The armament and turret of the T-44 also look interesting. The creators did not spare machine guns. There were a whopping 6 of them (2 in the hull, 2 coaxial, and 2 in the rear of the turret). The turret was similar to the one that would later go on the production T-34M tank. It could also be either welded, cast, or stamped. One of the biggest changes was the commander's cupola. It had a special blister that would allow the commander to fire two PPSh submachineguns simultaneously.
Sectional view of a version with the ZIS-2 57 mm gun.
As mentioned above, the tank was planned in three variants. The first would weigh 36 tons and would have the same armour and engine as the proposed project. The armament would consist of a 57 mm ZIS-4 gun with 160 rounds of ammunition. The top speed was estimated at 59 kph. The second variant had a mass of 40 tons, its front armour was thickened to 90 mm, and the turret had the same armour all around. The sides of the hull were 75 mm thick. This tank received a 76 mm ZIS-5 gun with the same 160 rounds. The tank received an 850 hp V-6 engine which gave it a top speed of 65 kph.
Finally, the third variant was a 50 ton tank with a reworked turret and rear hull. The third variant would receive the 107 mm ZIS-6 gun, which meant that the turret and the turret ring would have to increase in size. The thickness of the armour also increased. This tank had a 120 mm thick front hull and turret and 100 mm thick hull sides and rear. The V-6 engine gave it a top speed of 53 kph. This was an analogue of the KV-3, but more mobile, lighter, and with more ammunition (60 rounds for the ZIS-6).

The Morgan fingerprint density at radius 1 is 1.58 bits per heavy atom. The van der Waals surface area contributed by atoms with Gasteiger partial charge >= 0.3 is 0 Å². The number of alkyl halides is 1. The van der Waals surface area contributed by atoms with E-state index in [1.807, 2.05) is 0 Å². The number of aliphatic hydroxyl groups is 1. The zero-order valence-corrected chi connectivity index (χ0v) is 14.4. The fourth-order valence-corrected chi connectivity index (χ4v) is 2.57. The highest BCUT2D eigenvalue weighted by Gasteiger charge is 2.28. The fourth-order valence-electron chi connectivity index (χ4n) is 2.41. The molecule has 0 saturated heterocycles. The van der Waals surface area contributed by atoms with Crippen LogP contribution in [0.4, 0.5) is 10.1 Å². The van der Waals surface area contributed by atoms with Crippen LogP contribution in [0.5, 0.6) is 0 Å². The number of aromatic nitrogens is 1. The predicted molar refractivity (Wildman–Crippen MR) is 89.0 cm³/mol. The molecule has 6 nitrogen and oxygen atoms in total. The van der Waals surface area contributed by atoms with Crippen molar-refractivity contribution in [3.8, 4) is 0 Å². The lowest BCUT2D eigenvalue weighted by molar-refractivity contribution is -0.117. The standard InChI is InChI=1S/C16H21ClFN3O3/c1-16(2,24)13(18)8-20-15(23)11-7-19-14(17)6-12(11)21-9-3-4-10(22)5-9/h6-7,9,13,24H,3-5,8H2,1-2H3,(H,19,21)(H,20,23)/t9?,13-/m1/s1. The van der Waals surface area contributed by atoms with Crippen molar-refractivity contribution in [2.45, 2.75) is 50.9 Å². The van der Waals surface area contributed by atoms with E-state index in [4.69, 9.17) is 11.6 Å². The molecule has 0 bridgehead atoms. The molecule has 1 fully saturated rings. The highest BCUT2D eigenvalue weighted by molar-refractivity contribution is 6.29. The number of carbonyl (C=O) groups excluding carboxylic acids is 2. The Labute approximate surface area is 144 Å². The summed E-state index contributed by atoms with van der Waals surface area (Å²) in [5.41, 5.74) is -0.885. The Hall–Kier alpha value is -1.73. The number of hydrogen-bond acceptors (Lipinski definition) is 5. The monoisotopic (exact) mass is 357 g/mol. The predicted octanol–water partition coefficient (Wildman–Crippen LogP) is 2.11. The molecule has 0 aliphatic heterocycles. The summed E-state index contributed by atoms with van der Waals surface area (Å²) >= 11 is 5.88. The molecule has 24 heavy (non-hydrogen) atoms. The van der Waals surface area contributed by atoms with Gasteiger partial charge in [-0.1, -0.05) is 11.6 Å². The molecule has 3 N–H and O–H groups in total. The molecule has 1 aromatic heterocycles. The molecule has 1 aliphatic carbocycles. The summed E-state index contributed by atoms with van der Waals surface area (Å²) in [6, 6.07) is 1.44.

The heaviest version had a larger turret and a 107 mm ZIS-6 gun.
Strangely, the review of the project settled on the first variant with an additional requirement to reduce the mass to 29-29.5 tons. This vehicle is also mentioned in NKSM order #193s given on May 10th, 1941. According to the tactical-technical characteristics presented, the NKSM returned to the initial T-44 variant. Two prototypes were due on October 15th, 1941, to be tested on November 25th. As of May 30th, only one gun was considered for the tank. Production of ammunition for the 3-K AA gun ceased, and the ZIS-5 could be left without ammunition. Instead of the ZIS-5, one of the T-44 tanks would be armed with the F-34. Considering further evolution, the only prospective gun was the ZIS-4.
Work on the T-44 tank did not progress past drafts. Production of armour was discussed at the Mariupol factory and NII-48 and proof plates of the required thickness would be produced. The start of the Great Patriotic War spelled the end of the T-44. Nevertheless, the tank had a chance to be reborn in the summer of 1942, when the creation of the KV-13 was discussed. There was even a draft GKO decree to revive the tank, but it remained just a draft.